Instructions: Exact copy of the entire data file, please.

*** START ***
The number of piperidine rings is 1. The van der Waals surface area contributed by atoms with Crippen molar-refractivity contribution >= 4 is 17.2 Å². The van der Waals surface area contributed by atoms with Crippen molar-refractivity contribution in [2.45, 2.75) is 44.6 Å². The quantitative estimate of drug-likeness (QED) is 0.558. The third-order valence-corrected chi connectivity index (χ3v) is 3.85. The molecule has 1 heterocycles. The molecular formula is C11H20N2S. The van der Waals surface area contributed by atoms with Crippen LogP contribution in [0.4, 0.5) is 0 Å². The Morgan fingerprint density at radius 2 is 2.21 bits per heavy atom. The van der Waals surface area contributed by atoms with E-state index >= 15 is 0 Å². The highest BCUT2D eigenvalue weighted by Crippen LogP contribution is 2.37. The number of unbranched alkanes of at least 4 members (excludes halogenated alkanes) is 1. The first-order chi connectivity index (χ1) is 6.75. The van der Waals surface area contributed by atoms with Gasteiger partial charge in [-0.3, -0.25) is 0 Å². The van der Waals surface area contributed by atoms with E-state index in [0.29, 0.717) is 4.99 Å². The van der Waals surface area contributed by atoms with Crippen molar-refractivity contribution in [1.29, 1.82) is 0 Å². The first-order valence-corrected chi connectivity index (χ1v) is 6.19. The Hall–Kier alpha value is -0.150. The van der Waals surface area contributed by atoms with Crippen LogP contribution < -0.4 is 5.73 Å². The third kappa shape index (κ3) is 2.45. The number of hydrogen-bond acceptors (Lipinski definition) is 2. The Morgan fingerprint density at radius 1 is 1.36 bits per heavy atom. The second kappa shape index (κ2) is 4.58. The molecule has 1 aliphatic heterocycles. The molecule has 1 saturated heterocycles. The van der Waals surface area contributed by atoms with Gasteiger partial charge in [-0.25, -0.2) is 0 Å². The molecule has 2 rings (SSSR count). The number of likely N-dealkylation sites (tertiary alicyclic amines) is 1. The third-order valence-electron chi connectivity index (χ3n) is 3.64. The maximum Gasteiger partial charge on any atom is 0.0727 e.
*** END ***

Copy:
The number of piperidine rings is 1. The van der Waals surface area contributed by atoms with Crippen molar-refractivity contribution >= 4 is 17.2 Å². The van der Waals surface area contributed by atoms with Crippen molar-refractivity contribution in [2.45, 2.75) is 44.6 Å². The quantitative estimate of drug-likeness (QED) is 0.558. The third-order valence-corrected chi connectivity index (χ3v) is 3.85. The molecule has 1 heterocycles. The molecular formula is C11H20N2S. The van der Waals surface area contributed by atoms with Crippen LogP contribution in [0.4, 0.5) is 0 Å². The Morgan fingerprint density at radius 2 is 2.21 bits per heavy atom. The van der Waals surface area contributed by atoms with E-state index >= 15 is 0 Å². The highest BCUT2D eigenvalue weighted by Crippen LogP contribution is 2.37. The number of unbranched alkanes of at least 4 members (excludes halogenated alkanes) is 1. The first-order chi connectivity index (χ1) is 6.75. The van der Waals surface area contributed by atoms with Gasteiger partial charge in [-0.3, -0.25) is 0 Å². The van der Waals surface area contributed by atoms with E-state index in [0.29, 0.717) is 4.99 Å². The van der Waals surface area contributed by atoms with Crippen molar-refractivity contribution in [1.29, 1.82) is 0 Å². The first-order valence-corrected chi connectivity index (χ1v) is 6.19. The Hall–Kier alpha value is -0.150. The van der Waals surface area contributed by atoms with Crippen LogP contribution < -0.4 is 5.73 Å². The third kappa shape index (κ3) is 2.45. The number of hydrogen-bond acceptors (Lipinski definition) is 2. The Morgan fingerprint density at radius 1 is 1.36 bits per heavy atom. The second kappa shape index (κ2) is 4.58. The molecule has 1 aliphatic heterocycles. The molecule has 1 saturated heterocycles. The van der Waals surface area contributed by atoms with Gasteiger partial charge in [-0.25, -0.2) is 0 Å². The molecule has 2 rings (SSSR count). The number of likely N-dealkylation sites (tertiary alicyclic amines) is 1. The third-order valence-electron chi connectivity index (χ3n) is 3.64. The maximum Gasteiger partial charge on any atom is 0.0727 e.